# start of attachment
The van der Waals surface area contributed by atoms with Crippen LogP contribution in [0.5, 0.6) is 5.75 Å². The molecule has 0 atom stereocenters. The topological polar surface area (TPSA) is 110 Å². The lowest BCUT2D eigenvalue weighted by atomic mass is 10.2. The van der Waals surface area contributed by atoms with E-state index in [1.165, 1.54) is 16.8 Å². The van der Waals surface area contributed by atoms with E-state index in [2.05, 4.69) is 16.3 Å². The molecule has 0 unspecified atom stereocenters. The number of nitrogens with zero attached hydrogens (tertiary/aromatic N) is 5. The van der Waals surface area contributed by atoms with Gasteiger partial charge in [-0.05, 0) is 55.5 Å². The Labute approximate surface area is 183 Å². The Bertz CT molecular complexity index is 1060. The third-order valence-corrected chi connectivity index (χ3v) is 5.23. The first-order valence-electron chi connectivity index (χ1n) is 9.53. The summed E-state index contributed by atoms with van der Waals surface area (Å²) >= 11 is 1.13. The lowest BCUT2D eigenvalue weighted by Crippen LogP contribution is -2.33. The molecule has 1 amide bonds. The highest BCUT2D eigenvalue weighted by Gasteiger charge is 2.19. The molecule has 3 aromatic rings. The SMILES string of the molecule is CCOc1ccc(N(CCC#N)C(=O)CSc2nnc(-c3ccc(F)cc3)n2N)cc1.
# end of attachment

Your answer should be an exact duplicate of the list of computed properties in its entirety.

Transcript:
The van der Waals surface area contributed by atoms with Crippen LogP contribution in [0.5, 0.6) is 5.75 Å². The molecule has 0 atom stereocenters. The topological polar surface area (TPSA) is 110 Å². The lowest BCUT2D eigenvalue weighted by atomic mass is 10.2. The van der Waals surface area contributed by atoms with E-state index in [1.165, 1.54) is 16.8 Å². The van der Waals surface area contributed by atoms with E-state index in [2.05, 4.69) is 16.3 Å². The molecule has 0 unspecified atom stereocenters. The number of nitrogens with zero attached hydrogens (tertiary/aromatic N) is 5. The van der Waals surface area contributed by atoms with Gasteiger partial charge in [-0.05, 0) is 55.5 Å². The Labute approximate surface area is 183 Å². The Bertz CT molecular complexity index is 1060. The third-order valence-corrected chi connectivity index (χ3v) is 5.23. The first-order valence-electron chi connectivity index (χ1n) is 9.53. The summed E-state index contributed by atoms with van der Waals surface area (Å²) >= 11 is 1.13. The lowest BCUT2D eigenvalue weighted by Crippen LogP contribution is -2.33. The molecule has 1 amide bonds. The highest BCUT2D eigenvalue weighted by Gasteiger charge is 2.19. The molecule has 3 aromatic rings. The SMILES string of the molecule is CCOc1ccc(N(CCC#N)C(=O)CSc2nnc(-c3ccc(F)cc3)n2N)cc1.